We can generate random textures using Perlin Noise. We can control several parameters such as \(octaves\), the number of basic noise, the initial scale \(f\) and the factor of contribution \(p\) of the high frequency noises.

\[ noise(x, y, z) = \sum_{i = 0}^{octaves}{p^i * PerlinNoise(\frac{2^i}{f}x, \frac{2^i}{f}y, \frac{2^i}{f}z)} \]

\[noise\] \[noise * 20 - \lfloor noise * 20 \rfloor\] \[\frac{cos(noise) + 1}{2}\]

As seen in the example, we can apply additional functions after the noise has been generated to make interesting effects.

Portal

Last but not least, Portals from the self-titled game. They are easy to reproduce in a Ray Tracer and yet, I haven't seen any done.

If a ray enters portal A, it will go out from portal B. It is trivial to implement it, it is just a coordinates system transformation. Like we did for world and object transformation, we do it between A and B using their transformation matrix.

\[
\left\{\begin{array}{l}
O_{a}' = T * O_{b} \\
D_{a}' = (T * D_{b}) - (T * 0_4)
\end{array}\right.
\]
\[
\left\{\begin{array}{l}
O_{b}' = T * O_{a} \\
D_{b}' = (T * D_{a}) - (T * 0_4)
\end{array}\right.
\]

Scene Editor

In order to create scenes more easily, we have defined a scene description language. We developed a basic CodeMirror syntax highlighting script. Just enter write your scene down and press Ray Trace πŸ™‚

For a school project, I have to implement Simulated Annealing meta heuristic.

Thanks to many open source web tools, I've been able to quickly do the project and have a pretty display. CoffeeScript, Raphael, Highcharts, Three.js, Twitter Bootstrap, jQuery and Web Workers.

2D Demo

You have a shuffled grid and you have to find the original grid. The only operation available is to swap 2 random elements. The cost function is the distance of the point with their original neighbors.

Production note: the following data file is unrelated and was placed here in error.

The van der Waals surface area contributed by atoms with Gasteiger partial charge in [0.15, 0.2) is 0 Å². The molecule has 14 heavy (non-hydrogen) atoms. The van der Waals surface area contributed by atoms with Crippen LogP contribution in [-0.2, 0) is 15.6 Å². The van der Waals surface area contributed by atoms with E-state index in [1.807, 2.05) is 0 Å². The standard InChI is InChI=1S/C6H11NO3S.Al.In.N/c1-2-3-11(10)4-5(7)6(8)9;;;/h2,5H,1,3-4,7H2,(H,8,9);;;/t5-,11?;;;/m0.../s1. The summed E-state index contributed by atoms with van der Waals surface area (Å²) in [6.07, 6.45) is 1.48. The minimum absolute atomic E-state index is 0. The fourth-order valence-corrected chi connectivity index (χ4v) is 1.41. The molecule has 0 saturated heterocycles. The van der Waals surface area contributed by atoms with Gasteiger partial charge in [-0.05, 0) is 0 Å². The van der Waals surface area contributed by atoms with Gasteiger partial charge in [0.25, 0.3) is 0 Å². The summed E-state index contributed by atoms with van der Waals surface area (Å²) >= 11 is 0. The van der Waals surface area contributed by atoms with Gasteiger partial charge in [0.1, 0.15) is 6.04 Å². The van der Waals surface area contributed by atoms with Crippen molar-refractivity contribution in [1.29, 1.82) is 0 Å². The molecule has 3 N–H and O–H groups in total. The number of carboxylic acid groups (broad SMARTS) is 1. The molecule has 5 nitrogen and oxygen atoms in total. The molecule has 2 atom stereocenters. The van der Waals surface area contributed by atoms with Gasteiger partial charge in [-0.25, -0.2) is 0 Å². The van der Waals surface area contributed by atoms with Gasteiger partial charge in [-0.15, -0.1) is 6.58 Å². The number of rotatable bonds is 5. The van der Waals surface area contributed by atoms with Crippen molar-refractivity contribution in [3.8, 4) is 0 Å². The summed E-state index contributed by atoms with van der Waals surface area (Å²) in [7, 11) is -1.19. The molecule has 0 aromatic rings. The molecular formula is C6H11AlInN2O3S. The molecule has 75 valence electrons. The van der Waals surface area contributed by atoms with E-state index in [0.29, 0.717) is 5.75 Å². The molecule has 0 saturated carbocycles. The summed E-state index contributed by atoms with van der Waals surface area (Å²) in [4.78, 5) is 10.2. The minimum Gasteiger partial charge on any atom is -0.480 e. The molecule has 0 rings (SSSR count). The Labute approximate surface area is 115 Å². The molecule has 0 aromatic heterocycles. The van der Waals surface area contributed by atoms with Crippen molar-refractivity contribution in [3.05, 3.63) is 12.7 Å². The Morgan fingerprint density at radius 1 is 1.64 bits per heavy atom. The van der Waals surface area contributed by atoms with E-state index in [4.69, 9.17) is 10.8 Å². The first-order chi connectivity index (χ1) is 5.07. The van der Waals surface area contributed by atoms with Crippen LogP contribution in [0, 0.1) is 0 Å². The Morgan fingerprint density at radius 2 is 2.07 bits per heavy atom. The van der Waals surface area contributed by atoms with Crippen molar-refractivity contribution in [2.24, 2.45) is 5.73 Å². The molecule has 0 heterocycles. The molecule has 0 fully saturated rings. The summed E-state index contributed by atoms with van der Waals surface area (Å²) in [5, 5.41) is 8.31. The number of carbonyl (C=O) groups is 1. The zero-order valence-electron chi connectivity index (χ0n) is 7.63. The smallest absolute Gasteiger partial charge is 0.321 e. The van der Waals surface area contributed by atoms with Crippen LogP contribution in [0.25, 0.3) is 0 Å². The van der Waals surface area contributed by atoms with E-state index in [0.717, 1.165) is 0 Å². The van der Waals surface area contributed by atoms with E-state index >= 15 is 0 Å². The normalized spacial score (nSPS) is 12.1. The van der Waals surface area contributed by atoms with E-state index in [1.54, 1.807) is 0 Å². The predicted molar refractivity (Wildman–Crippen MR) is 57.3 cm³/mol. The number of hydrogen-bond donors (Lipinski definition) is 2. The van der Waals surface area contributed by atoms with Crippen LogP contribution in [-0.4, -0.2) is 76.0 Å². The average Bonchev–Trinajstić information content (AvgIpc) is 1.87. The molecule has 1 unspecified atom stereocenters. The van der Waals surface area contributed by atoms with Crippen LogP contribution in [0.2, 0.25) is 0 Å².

3D Demo

On this one, we are given many functions and we have to find the global minimum. The challenge was to be able to display the evolution of the algorithm, as it traverses 200k points per second.

CoffeeScript Sexyness

I've written the project in CoffeeScript and I don't regret it. I find myself writing code a lot faster because I have a lot less to type. Most of the Javascript syntax is either shortened (function to ->) or optional (parenthesis, curly brackets ...) in CoffeeScript. There are also handy features such as splats, generators ...

Destructuring Assignment

worker.onmessage = (data: [id, rest...]) ->
  switch id
    when 'update'
      [cost, temperature, accepted, tried, data, force] = rest

Trimmed JSON

chart = new Highcharts.Chart
  chart:
    renderTo: 'container'
  yAxis: [
    title:
      text: 'Cost'
  ]
  tooltip:
    formatter: ->
      this.series.name + ': ' + this.y

Report

Felix Abecassis wrote a report that explains everything πŸ™‚ It's in French, sorry!

Download PDF

6 months ago, I wrote the blog post "JSPP - Morph C++ into Javascript". My supervisor at the LRDE (R&D Lab of EPITA), Didier Verna, found it interesting and told me that it could be worth a publication. With his great help, I've written my first article. We have submitted it to two conferences (one after the other) and received two refusals.

Overall, the reviewers said the article was well written and the implementation interesting but since it has no practical use, it does not deserve a publication.

Even if it didn't make it, I'm really proud of the article. If you are interested in the implementation of JSPP, it can be an enlightening read πŸ™‚

Download PDF

(For copyright issue, this is not the submitted version of the file. There are still some minor wording issues)

I've done the Javascript presentation. It went alright and I hope that I taught things to people. I'm sorry for my blog reader but it's in French πŸ™‚

Few remarks:

  • The code in the slide was not big enough, people in the back couldn't read it. It also appears crappy in the video.
  • I allocated 2 hours but it only lasted 1 hour and 10 minutes.
  • I should have asked people for questions right after the beginning.
  • The room was full πŸ™‚